Seriously, even if you’re a smoker, try not to smoke after you put on your outfit and brushed your teeth. Smelling like smoke is a turn-off – not only for a date, but also for an interview. Especially, when the person interviewing you is a non-smoker. We all know that you’ll need the cigarette even more on this important day to calm your nerves, but try to stay strong. Chew (nicotine) gum during your drive.
By the way, having coffee short before has a similar effect – bad breath. So if you’ll need it, at least bring mint. Or better, avoid it after brushing your teeth.

Mute your phone

Seriously, a ringing phone will feel embarrassing for you and it will be disrespectful for your interviewer. Also one of the common mistakes.

Try to relax

The last things to prepare short before your drive should be small things, anything else should already be prepared. The interview itself will already stress you out, so no need to push it even more by nerv wrecking last minute preparations. Take your time before you head out to calm your nerves instead. Listen to your favorite songa, phone with a friend, meditate, go for a walk, whatever brings you down. We know that this is probably the hardest point on this whole checklist, but go for it anyway. You are so well prepared!


What to pack

Your Resumé / Application

Taking your application documents to an interview makes a good impression – it shows that you are prepared well. Also, it will be a great help if questions regarding your experience come up. You can always easily point to your CV, having your milestones set up written down for everyone to see.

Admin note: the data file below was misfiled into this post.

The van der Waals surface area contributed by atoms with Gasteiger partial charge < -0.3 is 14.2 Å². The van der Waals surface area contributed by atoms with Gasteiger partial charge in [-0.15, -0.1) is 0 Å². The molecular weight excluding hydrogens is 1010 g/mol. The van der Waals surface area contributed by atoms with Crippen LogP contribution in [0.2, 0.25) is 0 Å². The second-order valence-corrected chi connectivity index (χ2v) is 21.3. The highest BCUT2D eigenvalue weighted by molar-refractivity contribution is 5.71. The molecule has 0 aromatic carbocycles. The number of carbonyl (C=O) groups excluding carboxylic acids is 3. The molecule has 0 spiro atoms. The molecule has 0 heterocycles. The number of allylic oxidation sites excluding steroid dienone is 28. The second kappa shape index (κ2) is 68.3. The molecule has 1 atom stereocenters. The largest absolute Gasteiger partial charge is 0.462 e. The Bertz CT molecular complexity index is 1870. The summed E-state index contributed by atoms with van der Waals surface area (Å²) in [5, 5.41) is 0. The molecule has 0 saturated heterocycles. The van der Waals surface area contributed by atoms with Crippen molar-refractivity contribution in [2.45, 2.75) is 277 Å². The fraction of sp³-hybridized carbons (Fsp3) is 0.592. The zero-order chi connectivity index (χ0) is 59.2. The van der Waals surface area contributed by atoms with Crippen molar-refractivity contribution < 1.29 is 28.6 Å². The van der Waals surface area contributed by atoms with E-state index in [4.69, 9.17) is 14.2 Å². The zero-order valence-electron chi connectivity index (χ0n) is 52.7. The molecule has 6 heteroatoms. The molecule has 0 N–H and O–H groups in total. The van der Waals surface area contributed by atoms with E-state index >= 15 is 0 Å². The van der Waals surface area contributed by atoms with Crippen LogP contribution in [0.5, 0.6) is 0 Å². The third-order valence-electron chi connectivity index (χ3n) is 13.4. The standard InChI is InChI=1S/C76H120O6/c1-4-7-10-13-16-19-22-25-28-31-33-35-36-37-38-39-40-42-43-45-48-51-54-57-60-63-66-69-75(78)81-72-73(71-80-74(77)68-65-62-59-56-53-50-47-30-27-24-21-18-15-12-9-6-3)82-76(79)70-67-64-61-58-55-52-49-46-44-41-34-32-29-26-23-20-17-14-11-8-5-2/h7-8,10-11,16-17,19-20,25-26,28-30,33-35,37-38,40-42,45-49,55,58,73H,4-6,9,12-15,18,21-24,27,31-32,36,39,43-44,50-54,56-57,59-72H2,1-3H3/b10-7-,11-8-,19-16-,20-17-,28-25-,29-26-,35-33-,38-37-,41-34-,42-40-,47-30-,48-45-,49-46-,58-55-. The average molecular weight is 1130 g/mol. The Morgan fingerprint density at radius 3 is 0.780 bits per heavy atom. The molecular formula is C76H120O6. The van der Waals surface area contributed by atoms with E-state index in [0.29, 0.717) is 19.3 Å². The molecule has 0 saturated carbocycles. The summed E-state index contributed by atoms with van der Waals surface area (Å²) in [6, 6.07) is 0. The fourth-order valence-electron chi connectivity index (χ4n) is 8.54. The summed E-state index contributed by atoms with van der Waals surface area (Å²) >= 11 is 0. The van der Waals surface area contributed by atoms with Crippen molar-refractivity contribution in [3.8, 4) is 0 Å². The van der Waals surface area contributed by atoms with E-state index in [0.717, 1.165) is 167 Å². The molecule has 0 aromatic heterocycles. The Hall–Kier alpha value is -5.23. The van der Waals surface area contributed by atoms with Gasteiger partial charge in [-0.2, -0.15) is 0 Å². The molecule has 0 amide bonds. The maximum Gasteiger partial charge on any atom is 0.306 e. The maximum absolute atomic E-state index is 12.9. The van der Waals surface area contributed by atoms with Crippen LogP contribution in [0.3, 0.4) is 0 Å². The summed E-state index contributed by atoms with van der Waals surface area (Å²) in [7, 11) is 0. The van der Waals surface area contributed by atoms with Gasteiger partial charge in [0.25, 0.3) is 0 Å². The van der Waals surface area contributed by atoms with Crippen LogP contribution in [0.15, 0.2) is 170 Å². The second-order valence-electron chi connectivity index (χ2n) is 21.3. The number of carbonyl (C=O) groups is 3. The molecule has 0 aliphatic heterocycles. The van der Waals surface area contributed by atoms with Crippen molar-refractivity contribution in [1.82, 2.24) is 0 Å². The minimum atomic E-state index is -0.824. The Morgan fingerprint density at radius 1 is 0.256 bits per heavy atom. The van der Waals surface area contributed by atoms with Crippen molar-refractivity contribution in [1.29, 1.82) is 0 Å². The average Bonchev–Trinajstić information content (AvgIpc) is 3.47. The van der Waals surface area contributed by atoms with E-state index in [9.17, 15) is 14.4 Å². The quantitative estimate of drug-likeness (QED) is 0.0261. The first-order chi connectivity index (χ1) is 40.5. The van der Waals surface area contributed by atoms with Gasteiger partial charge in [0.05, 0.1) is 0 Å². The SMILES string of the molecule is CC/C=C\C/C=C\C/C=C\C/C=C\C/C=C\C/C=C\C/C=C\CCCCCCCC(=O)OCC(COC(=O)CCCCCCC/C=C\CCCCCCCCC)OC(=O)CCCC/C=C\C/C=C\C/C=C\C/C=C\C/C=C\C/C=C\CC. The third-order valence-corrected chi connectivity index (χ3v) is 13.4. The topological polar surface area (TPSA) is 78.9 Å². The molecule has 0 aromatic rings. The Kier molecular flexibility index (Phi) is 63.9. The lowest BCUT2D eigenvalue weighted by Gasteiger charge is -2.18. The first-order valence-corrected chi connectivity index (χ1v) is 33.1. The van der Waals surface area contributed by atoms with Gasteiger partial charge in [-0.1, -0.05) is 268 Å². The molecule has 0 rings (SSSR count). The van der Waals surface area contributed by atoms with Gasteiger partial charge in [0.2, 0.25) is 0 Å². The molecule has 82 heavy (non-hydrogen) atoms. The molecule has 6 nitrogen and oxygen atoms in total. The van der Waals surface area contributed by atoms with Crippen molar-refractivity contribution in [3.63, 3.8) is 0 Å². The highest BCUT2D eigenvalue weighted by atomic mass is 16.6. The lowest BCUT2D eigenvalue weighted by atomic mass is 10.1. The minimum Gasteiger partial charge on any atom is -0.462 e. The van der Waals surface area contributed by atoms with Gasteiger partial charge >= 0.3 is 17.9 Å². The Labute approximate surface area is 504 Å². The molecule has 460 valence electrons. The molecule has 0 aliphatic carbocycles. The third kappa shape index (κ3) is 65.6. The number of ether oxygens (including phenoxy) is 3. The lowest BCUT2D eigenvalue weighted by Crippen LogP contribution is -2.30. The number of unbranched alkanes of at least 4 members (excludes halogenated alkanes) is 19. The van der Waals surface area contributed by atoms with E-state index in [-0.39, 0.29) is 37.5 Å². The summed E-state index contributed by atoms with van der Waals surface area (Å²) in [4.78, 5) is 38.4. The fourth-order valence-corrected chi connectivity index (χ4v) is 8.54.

The HR sure will bring her own copy, but in bigger companies,  sometimes an additional employees will join the interview, for example your team or project leader.

Just don’t stash it in your bag! To make a good impression, bring your resumé in a folder so it will stay neat and clean. Stains on your documents or dog-ears are an absolute no-go!

Pen and Paper – or if it’s a modern company, a Tablet

If you bring something to take notes during your interview, you’ll show interest in your – hopefully – future employer. Furthermore, you’ll probably need it as well. There’ll be a lot of details about the job that you will want to note down for later. Of course, you’ll be sure that you can remember it all – but seriously, you won’t. Especially when you’re nervous.

Nowadays, in most companies it will be okay as well if you take notes on a tablet. Especially in modern companies or agencies, this will actually be a big plus as you show your interest in modern media. This is a shout out especially for people interested in a job in sport online marketing or IT!
Conservative companies still prefer pen and paper though.

An extra shirt / blouse

Ever heard of murphy’s law? In the worst moment for something to go possibly wrong, it will go wrong. Translated: If you don’t bring an extra shirt, you’ll probably spill something on the one you’re wearing.
In a young and small start-up your interviewers will probably laugh it off, but in any bigger company a clean outfit is a must. Dress to impress.

All the small things

Mints, tissues, water for the journey, a comb or a brush, make-up for the ladies (for a retouch), a phone in case you’ll be late, the number of the company. Do you feel prepared yet? Perfect! Read about the right behavior in the interview itself, in the next blog.